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AN INTRODUCTION TO SELECTED COLORADO FENCE LAWS
The success of a livestock operation is dependent upon the satisfactory control of animals through the use of fences and gates, making it necessary for landowners to consistently construct or maintain fences. The laws that regulate the construction, maintenance, or removal of fences in Colorado are documented in the Colorado Revised Statutes.
This article is an effort to introduce some of those statutes in a way to help clarify them to landowners.
The article is a summation of selected Colorado Statutes pertaining to Agriculture fences. Before relying on the material in this article, you should read and understand the entire statutes.
The following explanation of terms and selected statutes are explained in an effort to simplify perceptions and possible misunderstandings among landowners.
"Lawful fence" is defined as a well constructed three strand barbed wire fence with substantial posts set at a distance of approximately twenty feet apart, and sufficient to turn ordinary horses and cattle, with all gates equally as good as the fence, or any other fence of like efficiency.
"Livestock" defined includes horses, cattle, mules, donkey, goats, sheep, swine, buffalo, and cattalo.
Where the agricultural land of two or more persons adjoin, it is the duty of each owner to build or maintain in repair one-half of the line fence, such fence to be a lawful fence, except as otherwise agreed by owners.
CONSTRUCTION OF PARTICIPATION FENCES
If after thirty days written notice (certified letter), served personally or by registered mail by either owner or tenant of another, if such owner neglects or refuses to erect or repair one-half of the partition fence, the person giving notice then may undertake repairs and may collect by a civil action one-half of the cost. Refers only to a "Lawful fence".
WHO IS RESPONSIBLE FOR COST AND REPAIR
CAUTION: There is a very specific order and procedure involved to be in compliance with this statute. Do not begin any construction before those procedures are complied with or you may have problems in collection of expenses.|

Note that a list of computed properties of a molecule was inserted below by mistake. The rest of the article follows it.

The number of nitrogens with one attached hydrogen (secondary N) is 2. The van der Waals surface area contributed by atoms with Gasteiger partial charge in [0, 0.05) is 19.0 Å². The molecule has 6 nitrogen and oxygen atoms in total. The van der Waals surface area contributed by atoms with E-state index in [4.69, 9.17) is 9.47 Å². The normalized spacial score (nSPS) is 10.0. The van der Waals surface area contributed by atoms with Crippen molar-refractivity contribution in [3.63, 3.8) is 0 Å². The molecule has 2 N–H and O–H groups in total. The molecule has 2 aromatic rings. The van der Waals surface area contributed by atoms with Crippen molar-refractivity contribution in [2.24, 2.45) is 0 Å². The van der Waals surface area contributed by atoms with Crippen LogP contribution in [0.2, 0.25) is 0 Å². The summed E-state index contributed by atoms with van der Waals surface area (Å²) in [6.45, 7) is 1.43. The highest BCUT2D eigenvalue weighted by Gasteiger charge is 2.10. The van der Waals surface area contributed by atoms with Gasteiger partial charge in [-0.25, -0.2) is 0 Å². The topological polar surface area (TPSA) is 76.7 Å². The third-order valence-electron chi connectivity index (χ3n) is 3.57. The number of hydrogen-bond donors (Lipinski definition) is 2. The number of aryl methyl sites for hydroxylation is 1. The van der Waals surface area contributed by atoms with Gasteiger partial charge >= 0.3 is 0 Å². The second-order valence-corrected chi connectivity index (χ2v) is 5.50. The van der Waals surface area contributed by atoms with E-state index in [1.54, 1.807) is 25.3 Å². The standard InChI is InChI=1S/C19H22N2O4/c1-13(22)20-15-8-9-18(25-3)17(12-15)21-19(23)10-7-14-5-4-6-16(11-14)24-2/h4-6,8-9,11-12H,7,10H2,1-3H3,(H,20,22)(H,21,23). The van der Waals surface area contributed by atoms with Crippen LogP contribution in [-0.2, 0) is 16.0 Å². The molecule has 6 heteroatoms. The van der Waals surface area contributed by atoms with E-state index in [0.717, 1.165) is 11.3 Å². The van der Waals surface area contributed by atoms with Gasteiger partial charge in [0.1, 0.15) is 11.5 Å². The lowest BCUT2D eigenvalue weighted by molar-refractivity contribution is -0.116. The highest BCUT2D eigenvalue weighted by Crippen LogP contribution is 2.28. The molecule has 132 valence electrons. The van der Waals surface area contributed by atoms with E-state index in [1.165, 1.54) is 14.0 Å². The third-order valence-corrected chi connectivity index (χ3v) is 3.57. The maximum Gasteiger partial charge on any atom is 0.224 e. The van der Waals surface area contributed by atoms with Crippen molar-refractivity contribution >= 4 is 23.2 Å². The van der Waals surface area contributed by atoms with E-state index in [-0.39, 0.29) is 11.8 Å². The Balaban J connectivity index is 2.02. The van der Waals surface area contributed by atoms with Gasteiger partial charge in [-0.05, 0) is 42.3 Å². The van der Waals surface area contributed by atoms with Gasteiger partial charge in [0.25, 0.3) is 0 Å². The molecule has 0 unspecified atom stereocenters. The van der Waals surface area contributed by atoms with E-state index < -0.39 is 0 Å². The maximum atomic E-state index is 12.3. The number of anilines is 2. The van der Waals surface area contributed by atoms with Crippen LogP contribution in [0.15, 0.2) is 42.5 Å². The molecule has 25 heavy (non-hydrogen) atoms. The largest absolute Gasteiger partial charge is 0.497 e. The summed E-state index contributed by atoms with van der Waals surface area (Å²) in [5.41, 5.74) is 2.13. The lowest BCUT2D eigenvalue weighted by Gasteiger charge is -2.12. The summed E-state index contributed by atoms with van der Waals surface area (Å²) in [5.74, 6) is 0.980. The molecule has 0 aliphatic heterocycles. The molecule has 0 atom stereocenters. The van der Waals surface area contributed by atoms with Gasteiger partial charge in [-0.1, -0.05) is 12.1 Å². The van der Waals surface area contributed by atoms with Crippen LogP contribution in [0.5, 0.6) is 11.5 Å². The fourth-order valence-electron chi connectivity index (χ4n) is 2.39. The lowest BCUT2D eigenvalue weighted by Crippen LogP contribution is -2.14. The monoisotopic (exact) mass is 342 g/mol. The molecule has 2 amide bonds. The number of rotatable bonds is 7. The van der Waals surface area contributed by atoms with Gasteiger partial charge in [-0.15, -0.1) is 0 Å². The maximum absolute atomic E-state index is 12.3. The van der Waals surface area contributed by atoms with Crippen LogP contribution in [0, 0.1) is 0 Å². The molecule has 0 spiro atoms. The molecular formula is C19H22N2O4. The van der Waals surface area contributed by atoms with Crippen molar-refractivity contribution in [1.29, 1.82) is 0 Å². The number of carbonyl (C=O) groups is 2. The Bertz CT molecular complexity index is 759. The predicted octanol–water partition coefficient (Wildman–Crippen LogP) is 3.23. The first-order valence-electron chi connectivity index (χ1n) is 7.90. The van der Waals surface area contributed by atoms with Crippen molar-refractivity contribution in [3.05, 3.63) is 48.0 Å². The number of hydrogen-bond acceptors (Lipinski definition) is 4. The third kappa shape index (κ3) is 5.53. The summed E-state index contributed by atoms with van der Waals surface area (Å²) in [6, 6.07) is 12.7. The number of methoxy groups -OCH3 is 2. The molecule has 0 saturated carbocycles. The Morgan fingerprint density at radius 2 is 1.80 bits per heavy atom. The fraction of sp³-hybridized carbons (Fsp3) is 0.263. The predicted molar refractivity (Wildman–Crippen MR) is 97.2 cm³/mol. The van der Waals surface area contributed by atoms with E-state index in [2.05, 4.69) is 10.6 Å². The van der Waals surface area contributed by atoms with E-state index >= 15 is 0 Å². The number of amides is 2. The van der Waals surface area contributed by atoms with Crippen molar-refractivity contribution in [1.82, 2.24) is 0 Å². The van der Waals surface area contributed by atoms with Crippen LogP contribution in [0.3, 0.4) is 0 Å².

Any person who has a "Lawful Fence" in good repair, may recover damages for trespass and crop injury resulting from "livestock" which break through such fence.
OWNER OF PROPERTY MAY RECOVER FOR TRESPASS
But under this section, the owner of livestock released upon lands where he has a right to do so, will not be held responsible for the wanderings of livestock onto property that is not properly fenced. The policy of law is to favor livestock owner and permit them to range their livestock at large: the duty of protection crops is placed upon the farmer.
A willful trespasser who knowingly herds or drives his stock upon another's premises, cannot invoke this section in defense of an action of trespass. Nor can the fact that cattle strayed into the neighbor's field night after night be used when cattle owners deliberately take possession of lands.
In review of the statutes associated with fence laws, it would seem that it is easier to work with neighbors in a joint effort to control the movement of livestock. If your neighbors do not desire to cooperate, it is strongly recommended that you obtain a complete and updated version of the statutes and understand those statutes or contact an attorney prior to the construction or repair of any fence.
REMEMBER: A GOOD NEIGHBOR IS WORTH KEEPING.
This article was prepared in an effort to introduce and help clarify the perception landowners in Rio Blanco County have concerning some of the agricultural related Colorado Fence Laws. The information contained in the article was taken form the 1987 Colorado Revised Statutes. A detailed copy may be obtained through the Rio Blanco Courthouse or the Colorado State University Cooperative Extension Office in Rio Blanco County.
Prepared by Bill Ekstrom
CSU Extension Agent for Rio Blanco County
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